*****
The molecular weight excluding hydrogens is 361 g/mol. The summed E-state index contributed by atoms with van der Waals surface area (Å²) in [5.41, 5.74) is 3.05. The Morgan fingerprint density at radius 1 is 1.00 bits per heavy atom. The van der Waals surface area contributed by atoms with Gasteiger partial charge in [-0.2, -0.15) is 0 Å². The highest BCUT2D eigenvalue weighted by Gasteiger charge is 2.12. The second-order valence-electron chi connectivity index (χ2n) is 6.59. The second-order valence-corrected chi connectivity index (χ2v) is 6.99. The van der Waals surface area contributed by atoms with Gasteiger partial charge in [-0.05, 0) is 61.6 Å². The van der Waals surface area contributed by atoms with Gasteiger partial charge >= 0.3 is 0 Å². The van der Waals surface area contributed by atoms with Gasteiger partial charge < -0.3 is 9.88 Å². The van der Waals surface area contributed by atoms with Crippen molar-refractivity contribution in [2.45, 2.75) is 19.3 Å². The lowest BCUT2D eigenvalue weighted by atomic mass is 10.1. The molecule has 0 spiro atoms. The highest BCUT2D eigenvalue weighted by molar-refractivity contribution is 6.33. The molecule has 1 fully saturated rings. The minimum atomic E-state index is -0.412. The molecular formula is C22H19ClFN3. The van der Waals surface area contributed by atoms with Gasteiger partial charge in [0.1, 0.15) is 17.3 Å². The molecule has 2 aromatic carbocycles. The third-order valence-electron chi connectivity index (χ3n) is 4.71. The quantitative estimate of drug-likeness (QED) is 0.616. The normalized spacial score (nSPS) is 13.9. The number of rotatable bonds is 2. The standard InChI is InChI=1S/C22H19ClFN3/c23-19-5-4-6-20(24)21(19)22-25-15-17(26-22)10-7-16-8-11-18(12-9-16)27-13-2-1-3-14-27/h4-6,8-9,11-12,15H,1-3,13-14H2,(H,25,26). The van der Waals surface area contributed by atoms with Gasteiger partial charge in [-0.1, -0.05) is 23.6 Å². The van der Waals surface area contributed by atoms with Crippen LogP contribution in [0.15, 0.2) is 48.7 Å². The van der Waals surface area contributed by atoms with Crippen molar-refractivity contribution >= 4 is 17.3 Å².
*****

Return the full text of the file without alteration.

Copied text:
The molecular weight excluding hydrogens is 361 g/mol. The summed E-state index contributed by atoms with van der Waals surface area (Å²) in [5.41, 5.74) is 3.05. The Morgan fingerprint density at radius 1 is 1.00 bits per heavy atom. The van der Waals surface area contributed by atoms with Gasteiger partial charge in [-0.2, -0.15) is 0 Å². The highest BCUT2D eigenvalue weighted by Gasteiger charge is 2.12. The second-order valence-electron chi connectivity index (χ2n) is 6.59. The second-order valence-corrected chi connectivity index (χ2v) is 6.99. The van der Waals surface area contributed by atoms with Gasteiger partial charge in [-0.05, 0) is 61.6 Å². The van der Waals surface area contributed by atoms with Gasteiger partial charge >= 0.3 is 0 Å². The van der Waals surface area contributed by atoms with Gasteiger partial charge < -0.3 is 9.88 Å². The van der Waals surface area contributed by atoms with Crippen molar-refractivity contribution in [2.45, 2.75) is 19.3 Å². The lowest BCUT2D eigenvalue weighted by atomic mass is 10.1. The molecule has 0 spiro atoms. The highest BCUT2D eigenvalue weighted by molar-refractivity contribution is 6.33. The molecule has 1 fully saturated rings. The minimum atomic E-state index is -0.412. The molecular formula is C22H19ClFN3. The van der Waals surface area contributed by atoms with Gasteiger partial charge in [0.1, 0.15) is 17.3 Å². The molecule has 2 aromatic carbocycles. The third-order valence-electron chi connectivity index (χ3n) is 4.71. The quantitative estimate of drug-likeness (QED) is 0.616. The normalized spacial score (nSPS) is 13.9. The number of rotatable bonds is 2. The standard InChI is InChI=1S/C22H19ClFN3/c23-19-5-4-6-20(24)21(19)22-25-15-17(26-22)10-7-16-8-11-18(12-9-16)27-13-2-1-3-14-27/h4-6,8-9,11-12,15H,1-3,13-14H2,(H,25,26). The van der Waals surface area contributed by atoms with Gasteiger partial charge in [-0.1, -0.05) is 23.6 Å². The van der Waals surface area contributed by atoms with Crippen LogP contribution in [0.15, 0.2) is 48.7 Å². The van der Waals surface area contributed by atoms with Crippen molar-refractivity contribution >= 4 is 17.3 Å².